The upper picture gives an idea of the welding tasks undertaken - all the usual rotten Fulvia areas. Note at the front that I have "triangulated" by boxing-in the flitch thus vastly increasing its stiffness. The second snap shows "The Happy Welder" (probably forgotten about the can of Stella and thinking about a pint of proper beer).

In September 1996, three months after the car finally took to the road, I wrote a fairly brief history of the project fror the English Lancia Club magazine. I propose to repeat it here since it does give an overall idea of the project; a few things have changed since then, but in those days I probably had a better memory!

Here is the first part of the article:

At the recent Castle Combe track day, my car finally made its appearance after what seems to have been an interminable gestation period (seven years).

It is not and never will be, finished.

However, following an all too brief spell on the track due to a faulty condenser and a cracked cylinder block (which was due to my negligence!) many visitors expressed interest in the car. For me, an inveterate fiddler and modifier, this was very satisfying, as I am aware that specials are, to say the least, not nearly as much "the thing" as they were in Julian Jane's day.

Anyway, this piece is neither to be a cri-de-coeur nor a tedious account of every weld or piece of fabrication until the triumphant day when the car "passed its MoT with flying colours" - why do they always say that? (it did actually).

No, apart from a few disconnected jottings, I just wish to express my grateful thanks to the many kind friends who have helped and also to the numerous motor-manufacturers whose designers (unwittingly) contributed parts. These I list at the end.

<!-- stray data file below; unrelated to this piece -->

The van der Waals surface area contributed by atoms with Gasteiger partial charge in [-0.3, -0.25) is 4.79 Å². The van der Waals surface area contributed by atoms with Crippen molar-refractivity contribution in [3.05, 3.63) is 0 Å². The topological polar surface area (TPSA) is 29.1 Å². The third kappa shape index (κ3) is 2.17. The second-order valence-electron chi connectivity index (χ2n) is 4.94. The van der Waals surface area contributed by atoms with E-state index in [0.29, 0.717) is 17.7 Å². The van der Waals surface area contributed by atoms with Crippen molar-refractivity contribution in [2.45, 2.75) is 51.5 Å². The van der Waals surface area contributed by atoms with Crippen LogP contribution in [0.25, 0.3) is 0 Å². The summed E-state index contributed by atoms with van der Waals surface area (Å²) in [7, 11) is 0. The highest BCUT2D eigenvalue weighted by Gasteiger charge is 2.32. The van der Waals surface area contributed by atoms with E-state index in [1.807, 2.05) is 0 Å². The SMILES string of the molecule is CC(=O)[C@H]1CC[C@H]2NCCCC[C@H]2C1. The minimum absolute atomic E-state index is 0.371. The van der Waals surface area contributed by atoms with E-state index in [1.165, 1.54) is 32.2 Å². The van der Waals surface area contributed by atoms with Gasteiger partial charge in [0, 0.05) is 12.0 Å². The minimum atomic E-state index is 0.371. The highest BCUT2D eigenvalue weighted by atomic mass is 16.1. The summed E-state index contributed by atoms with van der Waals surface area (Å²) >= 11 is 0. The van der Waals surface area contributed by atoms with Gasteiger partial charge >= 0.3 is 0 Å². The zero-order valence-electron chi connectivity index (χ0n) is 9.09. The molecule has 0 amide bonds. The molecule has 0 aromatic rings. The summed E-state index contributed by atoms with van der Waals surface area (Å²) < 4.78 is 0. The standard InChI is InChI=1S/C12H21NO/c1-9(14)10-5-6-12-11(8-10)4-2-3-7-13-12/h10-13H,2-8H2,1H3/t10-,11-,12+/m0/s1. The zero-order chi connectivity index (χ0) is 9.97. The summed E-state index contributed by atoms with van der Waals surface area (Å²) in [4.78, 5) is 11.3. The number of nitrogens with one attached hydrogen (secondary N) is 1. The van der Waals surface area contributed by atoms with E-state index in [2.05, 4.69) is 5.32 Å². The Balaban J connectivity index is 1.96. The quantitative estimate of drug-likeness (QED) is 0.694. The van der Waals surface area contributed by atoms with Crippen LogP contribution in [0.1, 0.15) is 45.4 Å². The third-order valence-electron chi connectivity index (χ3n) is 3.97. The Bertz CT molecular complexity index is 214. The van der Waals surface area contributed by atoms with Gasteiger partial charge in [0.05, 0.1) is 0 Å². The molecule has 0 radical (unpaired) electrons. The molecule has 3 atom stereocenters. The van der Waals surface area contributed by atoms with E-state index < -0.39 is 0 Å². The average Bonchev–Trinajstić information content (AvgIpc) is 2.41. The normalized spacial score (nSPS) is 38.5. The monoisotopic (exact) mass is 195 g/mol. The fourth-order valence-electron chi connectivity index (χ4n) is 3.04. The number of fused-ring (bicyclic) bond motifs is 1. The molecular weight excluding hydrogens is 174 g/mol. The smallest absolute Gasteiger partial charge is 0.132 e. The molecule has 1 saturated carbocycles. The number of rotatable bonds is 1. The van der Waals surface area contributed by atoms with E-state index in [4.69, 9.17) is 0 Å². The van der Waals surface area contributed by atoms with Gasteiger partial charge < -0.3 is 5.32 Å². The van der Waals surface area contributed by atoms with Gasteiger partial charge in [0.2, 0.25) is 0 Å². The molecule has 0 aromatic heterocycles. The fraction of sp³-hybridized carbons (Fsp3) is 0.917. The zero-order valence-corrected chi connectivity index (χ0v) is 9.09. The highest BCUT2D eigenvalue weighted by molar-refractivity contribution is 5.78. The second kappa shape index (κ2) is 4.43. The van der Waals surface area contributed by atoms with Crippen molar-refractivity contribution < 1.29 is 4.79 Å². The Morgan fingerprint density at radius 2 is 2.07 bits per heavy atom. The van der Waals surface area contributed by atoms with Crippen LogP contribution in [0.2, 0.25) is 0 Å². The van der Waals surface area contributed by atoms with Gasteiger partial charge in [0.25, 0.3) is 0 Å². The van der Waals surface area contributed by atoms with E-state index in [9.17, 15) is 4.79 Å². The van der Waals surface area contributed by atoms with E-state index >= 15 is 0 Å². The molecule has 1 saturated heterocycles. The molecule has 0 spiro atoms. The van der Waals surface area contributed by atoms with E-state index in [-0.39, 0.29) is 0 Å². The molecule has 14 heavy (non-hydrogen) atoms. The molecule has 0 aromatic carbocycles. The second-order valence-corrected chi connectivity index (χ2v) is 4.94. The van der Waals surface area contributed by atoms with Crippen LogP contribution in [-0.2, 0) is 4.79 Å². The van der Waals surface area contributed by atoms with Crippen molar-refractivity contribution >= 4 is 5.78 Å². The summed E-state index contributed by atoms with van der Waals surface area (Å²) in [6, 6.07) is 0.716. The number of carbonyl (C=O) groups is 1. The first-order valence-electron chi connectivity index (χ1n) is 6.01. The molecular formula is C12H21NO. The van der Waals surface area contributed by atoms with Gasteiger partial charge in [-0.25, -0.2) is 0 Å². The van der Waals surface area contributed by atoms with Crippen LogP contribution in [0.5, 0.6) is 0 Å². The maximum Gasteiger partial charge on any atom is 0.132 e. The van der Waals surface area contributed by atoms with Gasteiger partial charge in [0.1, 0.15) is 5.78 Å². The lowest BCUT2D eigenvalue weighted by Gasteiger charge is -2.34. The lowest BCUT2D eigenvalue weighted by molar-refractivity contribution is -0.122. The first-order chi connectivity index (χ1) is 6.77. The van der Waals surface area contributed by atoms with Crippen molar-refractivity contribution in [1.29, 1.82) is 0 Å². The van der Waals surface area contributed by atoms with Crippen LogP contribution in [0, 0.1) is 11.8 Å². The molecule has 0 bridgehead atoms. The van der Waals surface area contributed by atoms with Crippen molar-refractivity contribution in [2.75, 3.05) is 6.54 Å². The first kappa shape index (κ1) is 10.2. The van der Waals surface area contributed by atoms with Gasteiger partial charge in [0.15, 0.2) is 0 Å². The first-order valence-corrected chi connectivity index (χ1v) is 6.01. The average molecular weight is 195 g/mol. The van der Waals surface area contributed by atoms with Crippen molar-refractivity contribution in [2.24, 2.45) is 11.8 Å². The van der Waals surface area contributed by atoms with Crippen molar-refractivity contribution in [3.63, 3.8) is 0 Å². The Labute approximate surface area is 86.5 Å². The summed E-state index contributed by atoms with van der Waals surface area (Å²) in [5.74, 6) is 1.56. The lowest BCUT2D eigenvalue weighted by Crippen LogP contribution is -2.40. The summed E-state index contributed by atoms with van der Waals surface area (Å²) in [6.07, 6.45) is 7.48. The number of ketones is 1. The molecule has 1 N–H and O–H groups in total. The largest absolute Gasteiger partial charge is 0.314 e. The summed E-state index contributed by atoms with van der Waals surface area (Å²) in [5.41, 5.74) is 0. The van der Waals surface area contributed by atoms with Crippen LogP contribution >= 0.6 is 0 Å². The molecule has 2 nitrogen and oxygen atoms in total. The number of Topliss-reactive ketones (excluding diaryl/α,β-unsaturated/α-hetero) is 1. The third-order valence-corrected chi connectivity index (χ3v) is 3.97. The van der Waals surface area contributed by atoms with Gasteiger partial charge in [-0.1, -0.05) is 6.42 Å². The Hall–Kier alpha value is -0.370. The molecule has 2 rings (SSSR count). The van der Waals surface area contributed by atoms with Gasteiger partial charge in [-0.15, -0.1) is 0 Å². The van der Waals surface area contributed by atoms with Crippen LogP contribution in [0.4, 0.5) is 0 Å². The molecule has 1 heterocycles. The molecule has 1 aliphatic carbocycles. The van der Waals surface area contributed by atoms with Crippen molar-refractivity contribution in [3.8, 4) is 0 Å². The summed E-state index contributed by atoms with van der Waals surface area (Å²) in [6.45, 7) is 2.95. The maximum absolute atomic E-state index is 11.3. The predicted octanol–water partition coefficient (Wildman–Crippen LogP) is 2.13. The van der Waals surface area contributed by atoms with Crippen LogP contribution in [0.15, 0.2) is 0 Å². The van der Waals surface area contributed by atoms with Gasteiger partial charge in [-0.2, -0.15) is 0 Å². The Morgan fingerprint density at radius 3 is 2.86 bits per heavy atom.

And now a little about the project

Thanks to Gerald Batt and Harry's neighbours, the Deadmans, I was able to collect OMY 142E from Harry's premises after his death

· The car, for which Harry had paid £60, turned out to be composed roughly of 65% steel, 25% filler, the balance being mostly oily filth, holes, cobwebs etc.

· After about three months of weekends welding, I had a shell.

· Since the project was not done "aircraft-style" - i.e. drawings first (I can't draw) it developed organically. Examples of this include the purchase of various steel wheelarches, the three different mounting-places for the oil-cooler, two mountings for the injection, three radiators etc.

· Why injection? A number of people asked me this at 'Combe. Well first of all, I've always admired the Lucas mechanical system both for its success over twenty years of motor racing and for its ingenuity - just three moving parts in the metering unit and two of those running at clearances of .0001"! I was, of course, aware of the works efforts with the Kugelfischer system, but no-one's ever told me how much power was obtained. There are rumours that such a 1600 came to England but after fifteen years of Lancias I have yet to meet anyone who has seen a VAR 1016 Fulvia, let alone an Iniezione! Anyway, I was very fortunate to be offered a Lucas 6mm 4-cylinder unit with a Cosworth drive and 4 injectors at a price I could afford, so then I was committed.

· The idea was to reduce the overall length of the inlet tract, which is especially long and tortuous if the works manifold with 45s or 48s is used. I have plans to shorten the tract still further. The reason is that a shorter tract will improve top-end power and together with injection, provide much-improved throttle response - never the Fulvia's strong point. Additionally, injection provides superior atomisation of the intake charge - essential with long ports - and thereby additional mechanical "octanes" by virtue of a better burn.

At a recent rolling-road test, the engine delivered 110 b.h.p.(and climbing) at the wheels at 6700 r.p.m. Unburned hydrocarbons were very low - 95 p.p.m. proving the "burn" theory. Incidentally the power output is equivalent to about 145 b.h.p. at the flywheel. I am still using the original Cosworth F2 fuel cam which came with the injection which is hardly suitable, whilst the ignition timing is actually a guess - we didn't touch it during the test session - there wasn't time; neither has the cam timing been addressed.